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As we're sure you've noticed by now, General Motors has been making lots and lots of waves over the past few days announcing the pricing information (finally!) of its 2011 Chevrolet Volt. And, you also likely know that the car is capable of traveling at least 40 miles per charge without using a single drop of gasoline. But hat happens when the time comes that you need to pump some good ol' crude into the tank? You'll be using premium.

Yes, you read that right. It's premium unleaded only in GM's mostly gasoline-free automobile. It seems a bit odd that The General would force its customers into using higher-priced gasoline if there wasn't a good reason for it, especially since it doesn't seem that the engine is highly stressed – 80 horsepower from 1.4 liters isn't exactly bleeding edge.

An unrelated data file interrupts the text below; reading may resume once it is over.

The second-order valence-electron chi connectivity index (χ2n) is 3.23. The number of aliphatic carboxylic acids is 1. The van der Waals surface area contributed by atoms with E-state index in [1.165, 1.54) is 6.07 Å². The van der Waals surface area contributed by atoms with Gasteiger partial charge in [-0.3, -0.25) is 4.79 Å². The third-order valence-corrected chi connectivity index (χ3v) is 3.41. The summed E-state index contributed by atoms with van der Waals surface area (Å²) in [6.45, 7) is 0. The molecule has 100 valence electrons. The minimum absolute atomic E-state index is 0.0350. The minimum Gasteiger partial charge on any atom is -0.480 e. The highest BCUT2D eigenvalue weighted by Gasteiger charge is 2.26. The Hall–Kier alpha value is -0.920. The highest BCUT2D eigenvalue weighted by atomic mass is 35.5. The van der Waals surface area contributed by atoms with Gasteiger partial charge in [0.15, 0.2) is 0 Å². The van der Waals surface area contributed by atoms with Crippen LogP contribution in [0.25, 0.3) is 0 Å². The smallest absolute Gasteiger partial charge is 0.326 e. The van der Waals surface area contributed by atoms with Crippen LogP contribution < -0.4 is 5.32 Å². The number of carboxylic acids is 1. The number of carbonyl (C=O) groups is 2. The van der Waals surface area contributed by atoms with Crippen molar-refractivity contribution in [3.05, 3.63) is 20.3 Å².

There is a possibility, however, that the car's engineers were able to wrestle a bit more efficiency from its constant-load engine/generator setup by using higher octane fuel. In any case, the automaker has not offered up any specific explanations on why premium is required... or, for that matter, what kind of fuel mileage the Volt will attain when the gasoline-powered engine is in operation.

We do feel compelled to point out that it probably doesn't really matter all that much that the Volt requires premium fuel considering how little gasoline the average user is likely to go through any given month, but still...

Your mileage may vary, indeed.

[Source: GM, The Truth About Cars]


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    • 1 Second Ago
  • 64 Comments
      • 4 Years Ago
      Premium gas, so what? A couple extra bucks per tank - maybe.
      Plus for the most part you'll never use any gas, or else you shouldn't be buying an electic car, should ya?
      Else just buy a Fiesta, it's half the price anyway, and be done with it.
      • 4 Years Ago
      First they said it would burn E85, then they said it cant, now they say it can even use regular. Toyota will have fun with this and the volt's 41k sticker price when they trot out the plug in prius.
        • 1 Month Ago